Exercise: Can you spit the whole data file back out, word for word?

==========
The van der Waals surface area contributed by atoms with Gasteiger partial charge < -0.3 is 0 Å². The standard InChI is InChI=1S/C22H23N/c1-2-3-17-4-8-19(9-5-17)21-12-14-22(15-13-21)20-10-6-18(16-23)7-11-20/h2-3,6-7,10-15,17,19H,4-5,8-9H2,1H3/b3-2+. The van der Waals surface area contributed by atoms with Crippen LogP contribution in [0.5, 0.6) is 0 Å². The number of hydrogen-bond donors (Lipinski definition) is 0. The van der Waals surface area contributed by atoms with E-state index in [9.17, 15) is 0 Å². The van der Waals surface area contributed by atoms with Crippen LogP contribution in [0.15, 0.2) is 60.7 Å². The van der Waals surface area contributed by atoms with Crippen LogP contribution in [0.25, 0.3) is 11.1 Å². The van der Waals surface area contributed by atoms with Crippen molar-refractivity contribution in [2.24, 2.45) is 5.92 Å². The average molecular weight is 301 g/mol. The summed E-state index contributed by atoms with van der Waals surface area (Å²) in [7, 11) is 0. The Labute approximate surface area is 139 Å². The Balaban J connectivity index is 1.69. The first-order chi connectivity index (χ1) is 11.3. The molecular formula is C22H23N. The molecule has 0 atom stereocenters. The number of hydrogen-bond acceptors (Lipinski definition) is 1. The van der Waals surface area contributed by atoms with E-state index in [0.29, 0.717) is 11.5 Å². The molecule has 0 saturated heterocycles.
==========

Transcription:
The van der Waals surface area contributed by atoms with Gasteiger partial charge < -0.3 is 0 Å². The standard InChI is InChI=1S/C22H23N/c1-2-3-17-4-8-19(9-5-17)21-12-14-22(15-13-21)20-10-6-18(16-23)7-11-20/h2-3,6-7,10-15,17,19H,4-5,8-9H2,1H3/b3-2+. The van der Waals surface area contributed by atoms with Crippen LogP contribution in [0.5, 0.6) is 0 Å². The number of hydrogen-bond donors (Lipinski definition) is 0. The van der Waals surface area contributed by atoms with E-state index in [9.17, 15) is 0 Å². The van der Waals surface area contributed by atoms with Crippen LogP contribution in [0.15, 0.2) is 60.7 Å². The van der Waals surface area contributed by atoms with Crippen LogP contribution in [0.25, 0.3) is 11.1 Å². The van der Waals surface area contributed by atoms with Crippen molar-refractivity contribution in [2.24, 2.45) is 5.92 Å². The average molecular weight is 301 g/mol. The summed E-state index contributed by atoms with van der Waals surface area (Å²) in [7, 11) is 0. The Labute approximate surface area is 139 Å². The Balaban J connectivity index is 1.69. The first-order chi connectivity index (χ1) is 11.3. The molecular formula is C22H23N. The molecule has 0 atom stereocenters. The number of hydrogen-bond acceptors (Lipinski definition) is 1. The van der Waals surface area contributed by atoms with E-state index in [0.29, 0.717) is 11.5 Å². The molecule has 0 saturated heterocycles.